R
R
4
GK 101-4
R
R
R
5
GK 101-5
R
R
R
6
GK 101-6
R
R
R
7
GK 101-7
R
R
R
8
GK 101-8
R
R
R
9
GK 101-9
R
R
R
10
GK 101-10
R
R
R
11
GK 101-11
R
R
R
12
GK 101-12
R
R
R
13
GK 101-13
R
R
R
14
GK 101-14
R
R
R
15
GK 101-15
R
R
R
16
Donor 1
S
S
S
17
 Donor 2
R
R
R
18
TN -1
S
S
S
19
Recipient
S
S
S

 

Table (10):
Reaction of Blb, Blast and Bph under Control Conditions.

No
Designation
BLB
BLAST
BPH
1
GK 101-1
R
R
R
2
GK 101-2
R
R
R
3
GK 101-3
R
R
R
4
GK 101-4
R
R
R
5
GK 101-5
R
R
R
6
GK 101-6
R
R
R
7
GK 101-7
R
R
R
8
GK 101-8
R
R
R
9
GK 101-9
R
R
R
10
GK 101-10
R
R
R
11
GK 101-11
R
R
R
12
GK 101-12
R
R
R
13
GK 101-13
R
R
R
14
GK 101-14
R
R
R
15
GK 101-15
R
R
R
16
Donor 1
R
S
S
17
 Donor 2
S
R
R
18
TN -1
S
S
S
19
Recipient
R
S
S
DISCUSSION

Over fifty percent of the global population relies on rice as a staple to fulfill their nutritional needs. In addition to the expanding population, the productivity and quality of rice crops are consistently limited by biotic stresses such as BPH, blast, and BLB. Developing a robust breeding strategy for enhancing the sustainable cultivation and quality of rice crops involves the strategic combination of BPH, blast, and BLB resistance genes through introgression. Conventional methods of breeding aimed at enhancing resistance against diseases and pests have proven to be relatively ineffective due to their time-consuming nature and high reliance on specific environmental conditions. So conventional and molecular methods of breeding together assisted in achieving the target of selecting best lines with improved resistance and productivity. Molecular breeding to be precise marker assisted selection (MAS) is simple, efficient and accurate. This approach aims to pyramid these genes effectively to counteract biotic stressors and promote resilience in rice cultivation. Therefore, it is crucial to incorporate resistance genes into widely adopted varieties through introgression, aiming to enhance both the productivity and quality of these varieties.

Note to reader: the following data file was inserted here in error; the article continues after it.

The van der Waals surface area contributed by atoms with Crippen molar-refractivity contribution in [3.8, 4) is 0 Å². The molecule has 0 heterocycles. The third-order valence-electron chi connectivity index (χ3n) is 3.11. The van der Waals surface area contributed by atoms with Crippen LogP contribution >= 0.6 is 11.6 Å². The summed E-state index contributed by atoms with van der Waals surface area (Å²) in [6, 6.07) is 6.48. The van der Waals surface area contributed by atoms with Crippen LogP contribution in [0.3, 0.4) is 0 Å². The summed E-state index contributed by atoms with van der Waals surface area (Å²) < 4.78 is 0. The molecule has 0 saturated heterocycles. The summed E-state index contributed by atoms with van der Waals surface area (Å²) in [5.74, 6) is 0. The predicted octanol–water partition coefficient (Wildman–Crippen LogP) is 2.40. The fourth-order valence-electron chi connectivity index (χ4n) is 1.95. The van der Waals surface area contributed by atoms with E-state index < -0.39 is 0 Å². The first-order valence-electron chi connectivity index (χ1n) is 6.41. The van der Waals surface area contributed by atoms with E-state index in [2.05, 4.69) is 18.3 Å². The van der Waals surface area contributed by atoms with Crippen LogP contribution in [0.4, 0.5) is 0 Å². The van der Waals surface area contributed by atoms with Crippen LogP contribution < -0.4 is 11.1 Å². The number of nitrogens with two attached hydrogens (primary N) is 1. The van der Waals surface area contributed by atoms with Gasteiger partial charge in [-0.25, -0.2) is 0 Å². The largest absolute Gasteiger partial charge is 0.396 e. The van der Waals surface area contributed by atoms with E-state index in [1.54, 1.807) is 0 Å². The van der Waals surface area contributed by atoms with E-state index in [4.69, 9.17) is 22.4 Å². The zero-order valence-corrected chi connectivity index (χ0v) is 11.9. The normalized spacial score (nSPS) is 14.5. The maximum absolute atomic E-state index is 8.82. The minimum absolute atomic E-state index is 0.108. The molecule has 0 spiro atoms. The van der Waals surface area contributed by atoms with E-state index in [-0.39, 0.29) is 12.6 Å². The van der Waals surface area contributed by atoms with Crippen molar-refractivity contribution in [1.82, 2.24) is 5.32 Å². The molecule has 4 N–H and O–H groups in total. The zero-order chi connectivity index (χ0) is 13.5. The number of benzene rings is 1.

In recent years, there have been initiatives to enhance elite rice varieties by employing marker-assisted pyramiding combined with field phenotyping. This approach aims to introgress multiple targeted genes/QTLs, providing resistance against various stresses while also optimizing grain quality and yield in these preferred varieties. For example, Ramalingam implemented a pyramiding strategy by incorporating BLB resistance genes (xa5, xa13, and Xa21), blast resistance genes (Pi54), and sheath blight resistance QTLs (qSBR7-1, qSBR11-1, and qSBR11-2) into the genetic background of the cultivars ASD 16 and ADT 43.30 Ji developed novel restorer lines by combining blast resistance genes (Pita, Pi1, and/or Pi2), BLB resistance genes (Xa23 and/or xa5), and/or a BPH resistance gene (Bph3).31